While there’s no shortage of tearjerkers here, some of the letters are absolutely agonizing. Lisa Hirsch’s letter is to her mom Ruth Elian, who suffers from Alzheimer’s and only occasionally recognizes her. And Susan Nirah Jaffee remembers helping her mother transition during her last month on Earth; what she thought might be a form of “reverse labor” became a “rebirth” for Jaffee, as the experience granted her a new appreciation for life, in all its abbreviated beauty: “Every minute I spent with you, right through the very moment you crossed over, I grew – not in cells and tissues and organs, but in character and spirit and purpose. Although your body was winding down, your soul was blossoming.”

So many of these moms are pioneers, trailblazers, and superheroes. To at least one person, anyway.

Yet it’s all too easy to idolize certain maternal characteristics while stripping away all else that makes moms human; putting mothers on a pedestal and romanticizing a thankless job while continuing, as a society, to devalue it.

A Letter to My Mom challenges this cultural tendency; along with largely favorable (yet humanizing) letters are the few odd negatives. Suze Orman’s letter to her mother Ann, for example, damn near broke my heart. Orman reports that, after she came out, her mom stopped saying the three little words every kid needs to hear – “I love you” – even as she appeared outwardly to be okay with Orman’s sexual orientation. And then there’s the letter from Tejal Patel, which hints at emotional and physical abuse.

Aesthetically, the book is lovely, with glossy, colorful pages and tons of snapshots of the mothers – both solo, and in candid moments with their children. There’s even a page, styled like stationary, for you to pen a letter to your own mom should you wish. (I’ve included my own letter below.)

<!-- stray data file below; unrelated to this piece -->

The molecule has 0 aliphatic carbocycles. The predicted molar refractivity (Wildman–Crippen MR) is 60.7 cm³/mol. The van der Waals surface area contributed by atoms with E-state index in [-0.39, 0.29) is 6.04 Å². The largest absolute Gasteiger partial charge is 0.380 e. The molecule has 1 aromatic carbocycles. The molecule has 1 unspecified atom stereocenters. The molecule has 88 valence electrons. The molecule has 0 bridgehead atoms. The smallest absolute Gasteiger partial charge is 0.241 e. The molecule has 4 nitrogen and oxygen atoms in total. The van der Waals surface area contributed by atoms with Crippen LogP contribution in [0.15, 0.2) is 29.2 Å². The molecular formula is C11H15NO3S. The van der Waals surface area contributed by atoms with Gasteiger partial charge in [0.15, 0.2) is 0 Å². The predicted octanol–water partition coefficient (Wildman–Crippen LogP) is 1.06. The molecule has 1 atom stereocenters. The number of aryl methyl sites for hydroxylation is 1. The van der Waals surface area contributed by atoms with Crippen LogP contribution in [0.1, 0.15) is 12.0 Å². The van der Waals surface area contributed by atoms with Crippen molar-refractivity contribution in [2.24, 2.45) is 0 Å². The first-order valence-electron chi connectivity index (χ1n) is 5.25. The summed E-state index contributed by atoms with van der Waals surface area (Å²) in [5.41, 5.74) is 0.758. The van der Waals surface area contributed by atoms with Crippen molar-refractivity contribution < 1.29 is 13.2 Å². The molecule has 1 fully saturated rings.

Naturally, this would be a wonderful gift for moms – for Mother’s Day, of course, but also birthdays, Christmas, even Valentine’s Day. Or just because.

(This review is also available on Amazon, Library Thing, and Goodreads. Please click through and vote it helpful if you’re so inclined!)

 

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Comments (May contain spoilers!)

Diversity: Yes! While the majority of the letter-writers are white, there are also Korean, Latina, African-American, Chinese, Indian, Jewish, and Taiwanese mothers and daughters included here as well. Among the celebrity contributors are Suze Orman, whose mother wasn’t as accepting of her coming out as she’d hoped; and Jennifer Arnold, one half of TLC’s The Little Couple. Some of the mothers and daughters suffer from cancer, and at least one addressee has Alzheimer’s.

 

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A Letter to My Mom

Dear Mom,

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Within these pages, you’ll find stories of moms who rescued their young children from physically and sexually abusive situations, fleeing home in the dead of night with little more than the clothes on their backs. Moms who were themselves erroneously accused of abuse when their children failed to thrive – as was the case with Judy Arnold, mother to Jennifer Arnold, one half of TLC’s The Little Couple. Judy subsequently traveled the country with her daughter, so that she could receive the very best medical care, holding her hand (and often fainting) through wretched summer vacations filled with painful surgeries. And then there’s the mom who saved her children from a car accident; when the kids shifted their parked car into neutral and it began rolling towards a cliff, she jumped in front of it, only to end up under it. She’s now paralyzed from the waist down.